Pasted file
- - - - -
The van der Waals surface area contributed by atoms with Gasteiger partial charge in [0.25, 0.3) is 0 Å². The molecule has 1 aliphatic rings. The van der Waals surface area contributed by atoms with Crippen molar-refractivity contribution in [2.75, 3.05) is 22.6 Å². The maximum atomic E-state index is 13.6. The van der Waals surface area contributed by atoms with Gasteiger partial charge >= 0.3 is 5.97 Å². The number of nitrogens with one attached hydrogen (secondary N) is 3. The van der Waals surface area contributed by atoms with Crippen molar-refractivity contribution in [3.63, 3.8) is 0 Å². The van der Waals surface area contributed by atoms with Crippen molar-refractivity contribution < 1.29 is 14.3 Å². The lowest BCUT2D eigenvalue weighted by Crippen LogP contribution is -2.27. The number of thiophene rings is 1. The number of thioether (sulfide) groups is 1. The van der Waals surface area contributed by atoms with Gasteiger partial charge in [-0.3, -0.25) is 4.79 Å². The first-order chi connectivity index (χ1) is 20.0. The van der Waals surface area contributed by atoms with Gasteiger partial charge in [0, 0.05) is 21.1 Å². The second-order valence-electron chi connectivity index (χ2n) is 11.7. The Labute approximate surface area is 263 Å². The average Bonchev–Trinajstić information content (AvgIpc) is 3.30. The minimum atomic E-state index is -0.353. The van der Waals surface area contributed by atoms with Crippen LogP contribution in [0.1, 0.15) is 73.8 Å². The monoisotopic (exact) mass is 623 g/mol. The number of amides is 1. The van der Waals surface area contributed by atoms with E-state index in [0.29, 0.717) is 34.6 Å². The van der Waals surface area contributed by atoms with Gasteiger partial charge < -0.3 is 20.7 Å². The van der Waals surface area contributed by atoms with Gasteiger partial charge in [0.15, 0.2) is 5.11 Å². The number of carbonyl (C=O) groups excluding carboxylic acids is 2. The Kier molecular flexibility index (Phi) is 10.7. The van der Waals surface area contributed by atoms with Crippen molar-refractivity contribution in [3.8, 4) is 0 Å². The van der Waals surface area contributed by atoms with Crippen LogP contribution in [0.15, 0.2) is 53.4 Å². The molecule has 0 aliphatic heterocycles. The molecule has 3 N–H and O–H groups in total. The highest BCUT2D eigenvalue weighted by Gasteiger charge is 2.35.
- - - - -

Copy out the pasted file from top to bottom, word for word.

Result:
The van der Waals surface area contributed by atoms with Gasteiger partial charge in [0.25, 0.3) is 0 Å². The molecule has 1 aliphatic rings. The van der Waals surface area contributed by atoms with Crippen molar-refractivity contribution in [2.75, 3.05) is 22.6 Å². The maximum atomic E-state index is 13.6. The van der Waals surface area contributed by atoms with Gasteiger partial charge >= 0.3 is 5.97 Å². The number of nitrogens with one attached hydrogen (secondary N) is 3. The van der Waals surface area contributed by atoms with Crippen molar-refractivity contribution in [3.63, 3.8) is 0 Å². The van der Waals surface area contributed by atoms with Crippen molar-refractivity contribution < 1.29 is 14.3 Å². The lowest BCUT2D eigenvalue weighted by Crippen LogP contribution is -2.27. The number of thiophene rings is 1. The number of thioether (sulfide) groups is 1. The van der Waals surface area contributed by atoms with Gasteiger partial charge in [-0.3, -0.25) is 4.79 Å². The first-order chi connectivity index (χ1) is 20.0. The van der Waals surface area contributed by atoms with Gasteiger partial charge in [0, 0.05) is 21.1 Å². The second-order valence-electron chi connectivity index (χ2n) is 11.7. The Labute approximate surface area is 263 Å². The average Bonchev–Trinajstić information content (AvgIpc) is 3.30. The minimum atomic E-state index is -0.353. The van der Waals surface area contributed by atoms with Crippen LogP contribution in [0.1, 0.15) is 73.8 Å². The monoisotopic (exact) mass is 623 g/mol. The number of amides is 1. The van der Waals surface area contributed by atoms with E-state index in [0.29, 0.717) is 34.6 Å². The van der Waals surface area contributed by atoms with Gasteiger partial charge < -0.3 is 20.7 Å². The van der Waals surface area contributed by atoms with Gasteiger partial charge in [0.15, 0.2) is 5.11 Å². The number of carbonyl (C=O) groups excluding carboxylic acids is 2. The Kier molecular flexibility index (Phi) is 10.7. The van der Waals surface area contributed by atoms with Crippen molar-refractivity contribution in [3.8, 4) is 0 Å². The van der Waals surface area contributed by atoms with Crippen LogP contribution in [0.15, 0.2) is 53.4 Å². The molecule has 0 aliphatic heterocycles. The molecule has 3 N–H and O–H groups in total. The highest BCUT2D eigenvalue weighted by Gasteiger charge is 2.35.